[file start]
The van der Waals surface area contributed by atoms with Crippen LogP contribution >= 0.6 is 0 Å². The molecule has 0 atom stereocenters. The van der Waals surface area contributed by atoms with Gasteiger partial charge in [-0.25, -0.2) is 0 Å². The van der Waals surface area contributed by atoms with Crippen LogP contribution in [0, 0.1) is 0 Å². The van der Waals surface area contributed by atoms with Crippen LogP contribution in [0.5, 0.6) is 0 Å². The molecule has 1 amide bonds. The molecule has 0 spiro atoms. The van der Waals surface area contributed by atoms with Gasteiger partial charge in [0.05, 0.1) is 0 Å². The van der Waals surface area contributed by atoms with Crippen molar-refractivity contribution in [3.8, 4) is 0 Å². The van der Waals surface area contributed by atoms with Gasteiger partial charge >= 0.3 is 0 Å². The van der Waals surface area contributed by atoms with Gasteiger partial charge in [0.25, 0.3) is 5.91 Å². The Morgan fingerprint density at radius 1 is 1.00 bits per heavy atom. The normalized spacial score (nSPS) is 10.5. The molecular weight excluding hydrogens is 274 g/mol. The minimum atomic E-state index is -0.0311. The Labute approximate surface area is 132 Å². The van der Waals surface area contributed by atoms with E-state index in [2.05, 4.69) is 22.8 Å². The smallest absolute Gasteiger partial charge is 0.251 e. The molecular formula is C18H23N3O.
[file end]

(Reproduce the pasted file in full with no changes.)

The van der Waals surface area contributed by atoms with Crippen LogP contribution >= 0.6 is 0 Å². The molecule has 0 atom stereocenters. The van der Waals surface area contributed by atoms with Gasteiger partial charge in [-0.25, -0.2) is 0 Å². The van der Waals surface area contributed by atoms with Crippen LogP contribution in [0, 0.1) is 0 Å². The van der Waals surface area contributed by atoms with Crippen LogP contribution in [0.5, 0.6) is 0 Å². The molecule has 1 amide bonds. The molecule has 0 spiro atoms. The van der Waals surface area contributed by atoms with Gasteiger partial charge in [0.05, 0.1) is 0 Å². The van der Waals surface area contributed by atoms with Crippen molar-refractivity contribution in [3.8, 4) is 0 Å². The van der Waals surface area contributed by atoms with Gasteiger partial charge >= 0.3 is 0 Å². The van der Waals surface area contributed by atoms with Gasteiger partial charge in [0.25, 0.3) is 5.91 Å². The Morgan fingerprint density at radius 1 is 1.00 bits per heavy atom. The normalized spacial score (nSPS) is 10.5. The molecular weight excluding hydrogens is 274 g/mol. The minimum atomic E-state index is -0.0311. The Labute approximate surface area is 132 Å². The van der Waals surface area contributed by atoms with E-state index in [2.05, 4.69) is 22.8 Å². The smallest absolute Gasteiger partial charge is 0.251 e. The molecular formula is C18H23N3O.